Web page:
Sandy's Asian Sisters: Five Superstorms You May Have Missed


As Sandy pummels the United States, the Pacific typhoon season has been well underway on the other side of the world, resulting in some 500 deaths and $3.36 billion in total damages in Asia. Take a look at the five storms that you may have missed:

1. Typhoon Khanun
In mid-July, Typhoon Khanun swept over the Korean peninsula, killing 89 and causing $11.4 million in damages. Flooding left 63,000 homeless in North Korea, according to state news agencies.

2. Typhoon Saola and Typhoon Damrey
In early August, eastern China was staring down two powerful typhoons that caused 96 deaths and more than $700 million in damages.

3. Typhoon Haikui
Soon after Saola and Damrey, Typhoon Haikui came hurtling towards Shanghai, with winds exceeding 150kmh. Coastal infrastructure was decimated and 105 people died.

4.Typhoon Tembin and Typhoon Bolaven
In late August, Typhoon Tembin and Typhoon Bolaven ravaged the Pacific Asian nations with Bolaven killing 88 people, around 50 of which were in North Korea.

5. Typhoon Son-Thin
The worst may still not be over. At the time of Sandy, Typhoon Son-Thin was hurtling its way across the Philippine islands and headed towards Vietnam and China's southern coast, leaving 32 deaths in its wake. The typhoon has left thousands stranded.

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A Mother In Spain Denied Child Custody Because She Lives In Rural Area

A court in Spain usurps custody of the one-year-old boy living with his mother in the "deep" part of the Galicia region, forced to instead live with his father in the southern city of Marbella, which the judge says is "cosmopolitan" with good schools and medical care. Women's rights groups have taken up the mother's case.

A child in Galician countryside

Laure Gautherin

A Spanish court has ordered the withdrawal of a mother's custody of her one-year-old boy because she is living in the countryside in northwestern Spain, where the judge says the child won't have "opportunities for the proper development of his personality."

The case, reported Monday in La Voz de Galicia, has sparked outrage from a women's rights association but has also set off reactions from politicians of different stripes across the province of Galicia, defending the values of rural life.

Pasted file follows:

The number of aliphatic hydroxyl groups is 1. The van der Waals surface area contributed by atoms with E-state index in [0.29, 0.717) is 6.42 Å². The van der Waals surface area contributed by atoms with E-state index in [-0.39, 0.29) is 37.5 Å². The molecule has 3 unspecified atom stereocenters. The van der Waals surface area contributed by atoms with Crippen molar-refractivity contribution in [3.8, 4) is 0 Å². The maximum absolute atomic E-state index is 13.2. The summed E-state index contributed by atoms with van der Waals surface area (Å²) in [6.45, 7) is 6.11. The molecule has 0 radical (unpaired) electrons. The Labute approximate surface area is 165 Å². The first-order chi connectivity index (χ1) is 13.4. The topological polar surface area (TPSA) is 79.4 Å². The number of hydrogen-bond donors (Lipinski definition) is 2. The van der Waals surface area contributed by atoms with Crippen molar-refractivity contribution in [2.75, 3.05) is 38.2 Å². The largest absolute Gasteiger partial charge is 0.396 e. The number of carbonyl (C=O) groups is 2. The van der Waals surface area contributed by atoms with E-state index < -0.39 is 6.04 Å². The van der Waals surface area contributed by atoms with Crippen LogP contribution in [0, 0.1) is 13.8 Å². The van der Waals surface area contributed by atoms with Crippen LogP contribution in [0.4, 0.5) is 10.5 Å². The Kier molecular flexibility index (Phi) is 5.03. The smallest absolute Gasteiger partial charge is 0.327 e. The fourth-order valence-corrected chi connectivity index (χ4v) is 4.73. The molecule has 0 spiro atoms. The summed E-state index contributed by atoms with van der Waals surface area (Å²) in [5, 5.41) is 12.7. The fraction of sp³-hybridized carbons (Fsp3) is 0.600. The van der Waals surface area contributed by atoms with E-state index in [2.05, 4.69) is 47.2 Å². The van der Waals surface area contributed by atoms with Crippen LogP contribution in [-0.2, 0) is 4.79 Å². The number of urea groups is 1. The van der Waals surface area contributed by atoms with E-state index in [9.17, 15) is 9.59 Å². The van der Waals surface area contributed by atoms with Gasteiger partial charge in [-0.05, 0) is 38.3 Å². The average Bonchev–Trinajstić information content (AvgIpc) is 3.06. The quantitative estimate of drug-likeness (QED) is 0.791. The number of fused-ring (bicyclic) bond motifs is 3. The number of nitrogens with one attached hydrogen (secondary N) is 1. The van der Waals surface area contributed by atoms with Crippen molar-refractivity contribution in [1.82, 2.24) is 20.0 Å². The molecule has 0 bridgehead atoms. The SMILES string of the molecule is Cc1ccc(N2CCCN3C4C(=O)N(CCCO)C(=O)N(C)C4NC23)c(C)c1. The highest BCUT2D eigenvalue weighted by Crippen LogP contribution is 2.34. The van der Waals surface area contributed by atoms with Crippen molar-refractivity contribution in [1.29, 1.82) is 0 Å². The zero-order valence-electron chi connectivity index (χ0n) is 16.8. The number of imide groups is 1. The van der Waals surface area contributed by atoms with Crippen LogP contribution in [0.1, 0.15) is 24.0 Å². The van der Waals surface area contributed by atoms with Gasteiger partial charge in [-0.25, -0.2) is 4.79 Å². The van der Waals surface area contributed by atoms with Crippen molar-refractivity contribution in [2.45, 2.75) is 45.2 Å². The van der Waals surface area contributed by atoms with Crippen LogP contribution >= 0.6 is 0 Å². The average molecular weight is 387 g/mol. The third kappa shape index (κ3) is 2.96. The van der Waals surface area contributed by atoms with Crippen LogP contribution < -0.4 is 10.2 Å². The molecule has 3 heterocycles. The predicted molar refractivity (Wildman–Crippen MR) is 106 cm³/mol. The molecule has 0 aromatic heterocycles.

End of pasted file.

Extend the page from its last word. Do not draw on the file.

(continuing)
Judge María Belén Ureña Carazo, of the family court of Marbella, a city on the southern coast of 141,000 people, has ordered the toddler to stay with father who lives in the city rather than with his mother because she was living in "deep Galicia" where the child would lack opportunities to "grow up in a happy environment."

Front page of La Voz de Galicia - October 25, 2021

Front page of La Voz de Galicia - Monday 25 October, 2021

La Voz de Galicia

Better in a "cosmopolitan" city?

The judge said Marbella, where the father lives, was a "cosmopolitan city" with "a good hospital" as well as "all kinds of schools" and thus provided a better environment for the child to thrive.

The mother has submitted a formal complaint to the General Council of the Judiciary that the family court magistrate had acted with "absolute contempt," her lawyer told La Voz de Galicia.

The mother quickly accumulated support from local politicians and civic organizations. The Clara Campoamor association described the judge's arguments as offensive, intolerable and typical of "an ignorant person who has not traveled much."

The Xunta de Galicia, the regional government, has addressed the case, saying that any place in Galicia meets the conditions to educate a minor. The Socialist party politician Pablo Arangüena tweeted that "it would not hurt part of the judiciary to spend a summer in Galicia."

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